"It's like pizza-obsessed folks have decided that their collective ovens get too hot for them to consider adding a third pizzeria."
I used to think all great pizzerias came single-file in one town, in groups of one. That great pizza had to be tended to daily by an obsessive pizzaiolo. Chris Bianco, he's got one pizzeria, the magnificent Pizzeria Bianco in Phoenix. Same with Anthony Mangieri of Una Pizza Napoletana in San Francisco.
Need more support for my maybe not so cockamamie theory? Nick Lessins of Great Lake in Chicago. Another lone pizza gunmen. And Brian Spangler of APizza Scholls in Portland, and the Consiglio family at Sally's.
I think you get my point. Most great pizzerias are the product of one compulsive, obsessive person who lives and dies with every pie.
But I will freely admit that Mathieu Palombino has me believing that one person can open two great pizzerias, as he has done with Motorino's in Brooklyn (which is relocating as I write this because of problems with the building it's housed in) and the East Village in Manhattan. Palombino is the first great pizzeria manager. He obviously trains his pie-men and women well. Interestingly, Palombino's next project, the Bowery Diner, is a self-described "mid-century American diner" and not a pizzeria.
Similarly, the much-rumored third endeavor by Charlie Hallowell, of Pizzaiolo and Boot and Shoe Service in Oakland, is not a pizzeria. Bruce Hill is another excellent pie man in the Bay Area with two highly regarded pizzerias (Picco in Larkspur and Zero Zero in SF proper), though Zero Zero serves a lot more than pizza. Interestingly, Hill's third association is as a partner at a well-reviewed non-pizzeria, Bix, in San Francisco. It's like pizza-obsessed folks have decided that their collective ovens get too hot for them to consider adding a third pizzeria.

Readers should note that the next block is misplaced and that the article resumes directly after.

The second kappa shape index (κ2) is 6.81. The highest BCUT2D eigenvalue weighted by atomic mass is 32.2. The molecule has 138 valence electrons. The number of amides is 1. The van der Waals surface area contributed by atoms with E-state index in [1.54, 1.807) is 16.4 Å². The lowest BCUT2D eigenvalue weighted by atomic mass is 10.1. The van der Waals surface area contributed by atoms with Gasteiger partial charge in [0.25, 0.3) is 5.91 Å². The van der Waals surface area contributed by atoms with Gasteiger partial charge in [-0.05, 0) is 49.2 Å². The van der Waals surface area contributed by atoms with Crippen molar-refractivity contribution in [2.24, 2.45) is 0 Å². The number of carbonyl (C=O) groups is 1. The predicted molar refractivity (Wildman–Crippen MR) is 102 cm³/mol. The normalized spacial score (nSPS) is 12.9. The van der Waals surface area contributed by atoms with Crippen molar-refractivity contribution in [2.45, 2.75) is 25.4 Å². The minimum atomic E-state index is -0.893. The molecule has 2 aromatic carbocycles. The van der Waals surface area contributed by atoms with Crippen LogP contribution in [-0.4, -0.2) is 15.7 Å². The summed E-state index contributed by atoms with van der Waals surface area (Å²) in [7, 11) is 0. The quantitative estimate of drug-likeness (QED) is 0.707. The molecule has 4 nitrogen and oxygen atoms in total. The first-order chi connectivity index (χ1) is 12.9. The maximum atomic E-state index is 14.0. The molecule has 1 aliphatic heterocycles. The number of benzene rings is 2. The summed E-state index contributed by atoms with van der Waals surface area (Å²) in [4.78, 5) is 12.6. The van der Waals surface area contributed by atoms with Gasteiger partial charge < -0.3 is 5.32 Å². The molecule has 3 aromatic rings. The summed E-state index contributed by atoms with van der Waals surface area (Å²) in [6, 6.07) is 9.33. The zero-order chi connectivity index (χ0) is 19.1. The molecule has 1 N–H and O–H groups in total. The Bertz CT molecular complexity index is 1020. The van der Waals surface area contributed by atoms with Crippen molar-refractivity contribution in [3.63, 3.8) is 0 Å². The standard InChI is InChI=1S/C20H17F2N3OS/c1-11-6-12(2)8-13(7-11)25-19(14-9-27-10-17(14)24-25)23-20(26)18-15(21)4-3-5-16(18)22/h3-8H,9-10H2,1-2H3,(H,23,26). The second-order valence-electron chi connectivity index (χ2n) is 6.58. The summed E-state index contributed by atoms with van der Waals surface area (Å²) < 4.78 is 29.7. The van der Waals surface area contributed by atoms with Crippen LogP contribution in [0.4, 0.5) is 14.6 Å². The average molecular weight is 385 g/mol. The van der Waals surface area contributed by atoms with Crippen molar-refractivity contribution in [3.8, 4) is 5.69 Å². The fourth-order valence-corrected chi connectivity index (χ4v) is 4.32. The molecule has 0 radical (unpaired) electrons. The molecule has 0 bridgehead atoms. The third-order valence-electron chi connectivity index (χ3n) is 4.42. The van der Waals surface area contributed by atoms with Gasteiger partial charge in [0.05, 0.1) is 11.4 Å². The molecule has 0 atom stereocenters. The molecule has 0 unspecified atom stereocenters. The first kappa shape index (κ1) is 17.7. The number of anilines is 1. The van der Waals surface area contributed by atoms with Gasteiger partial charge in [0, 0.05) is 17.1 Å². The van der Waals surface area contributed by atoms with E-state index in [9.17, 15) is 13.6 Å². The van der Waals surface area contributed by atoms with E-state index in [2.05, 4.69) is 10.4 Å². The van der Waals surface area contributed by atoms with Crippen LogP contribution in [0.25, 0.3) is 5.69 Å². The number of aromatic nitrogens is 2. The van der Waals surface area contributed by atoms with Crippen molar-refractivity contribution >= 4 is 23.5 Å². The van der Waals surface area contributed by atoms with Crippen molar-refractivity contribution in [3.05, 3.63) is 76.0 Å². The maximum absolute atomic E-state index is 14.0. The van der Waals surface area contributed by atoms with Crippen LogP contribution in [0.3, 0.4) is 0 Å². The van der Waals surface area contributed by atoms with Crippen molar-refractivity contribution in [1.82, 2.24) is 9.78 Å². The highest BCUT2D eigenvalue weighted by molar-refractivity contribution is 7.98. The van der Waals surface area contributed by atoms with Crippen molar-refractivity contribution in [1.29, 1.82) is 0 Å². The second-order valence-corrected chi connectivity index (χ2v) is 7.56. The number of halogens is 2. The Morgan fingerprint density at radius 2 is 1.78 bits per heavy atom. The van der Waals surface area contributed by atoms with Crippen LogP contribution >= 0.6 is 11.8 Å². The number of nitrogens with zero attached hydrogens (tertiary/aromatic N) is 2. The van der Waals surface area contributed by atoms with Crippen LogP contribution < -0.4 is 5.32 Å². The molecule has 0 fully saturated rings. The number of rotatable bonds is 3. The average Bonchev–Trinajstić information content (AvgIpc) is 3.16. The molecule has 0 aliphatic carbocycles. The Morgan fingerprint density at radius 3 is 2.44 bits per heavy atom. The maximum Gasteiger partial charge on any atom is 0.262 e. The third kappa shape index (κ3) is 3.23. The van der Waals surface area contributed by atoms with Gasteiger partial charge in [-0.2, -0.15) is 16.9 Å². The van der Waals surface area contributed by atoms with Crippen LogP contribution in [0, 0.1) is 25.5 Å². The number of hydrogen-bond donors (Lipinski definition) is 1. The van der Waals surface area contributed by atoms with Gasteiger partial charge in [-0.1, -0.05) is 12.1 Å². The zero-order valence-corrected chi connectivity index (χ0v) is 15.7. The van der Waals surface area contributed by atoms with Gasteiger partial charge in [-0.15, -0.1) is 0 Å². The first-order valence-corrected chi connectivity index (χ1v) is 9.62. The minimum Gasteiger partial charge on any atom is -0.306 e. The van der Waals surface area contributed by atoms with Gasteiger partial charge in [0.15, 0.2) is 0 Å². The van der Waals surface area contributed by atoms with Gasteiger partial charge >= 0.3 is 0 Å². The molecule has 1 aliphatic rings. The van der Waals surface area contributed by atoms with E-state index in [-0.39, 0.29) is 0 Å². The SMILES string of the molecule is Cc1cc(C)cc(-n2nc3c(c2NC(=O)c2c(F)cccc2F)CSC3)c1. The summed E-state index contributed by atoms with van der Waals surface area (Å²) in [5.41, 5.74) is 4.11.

Tom Douglas is trying it with Serious Pie in Seattle, but as much I love and respect Tom as a chef, restaurateur, and manager, my guess is he's not going to each location every day and testing the oven. (I will get in touch with him and report back.) There's also Dough Pizzeria Napoletana in San Antonio and Dallas. Doug Horn is the guy there. They started in San Antonio, and a few years later opened another one, this year, in Dallas.
Again, they have gotten up to two, but they've expanded slowly. I've had the pizza from San Antonio, and it was quite good. San Antonio and Dallas are 274 miles apart. A pie man cannot be in two places at once when his pizzerias are that far apart.
So now we're up to five pie men/chefs with two excellent pizzerias under their belts. But that's as far as we've gotten in the serious pizza culture.
No one, at least no one that I know of, has opened three great pizzerias and maintained the quality. Totonno's tried and failed. Patsy's, the same sorrowful story. Pepe's has expanded rather quickly with multiple locations in Connecticut and Yonkers, New York (southern Westchester), and though the pizza I've had in the new locations has been solid, I've never had a transcendent pie at any of them.
The first person to open three great pizzerias gets the Matthieu Palombino Obsessed Pieman (or Pieperson) Management Trophy (MPOPMT) and should be the subject of a Harvard Business School business school case.
Maybe it will be Los Angeles-based Mozza (where I have had numerous great pies), which recently opened in Singapore (8,774 miles away from the original Mozza), of all places, with a Newport Beach, California, location on deck. Mario Batali, Joe Bastianich, and Nancy Silverton are a formidable food-and-bottom-line-obsessed management trio, and they're an ambitious bunch.
We'll just have to wait and see if they, or anyone else, can get to three without becoming a "concept," thereby losing the personal touch that great pizzerias seem to need to succeed. If they succeed we will award them the first MPOPMT.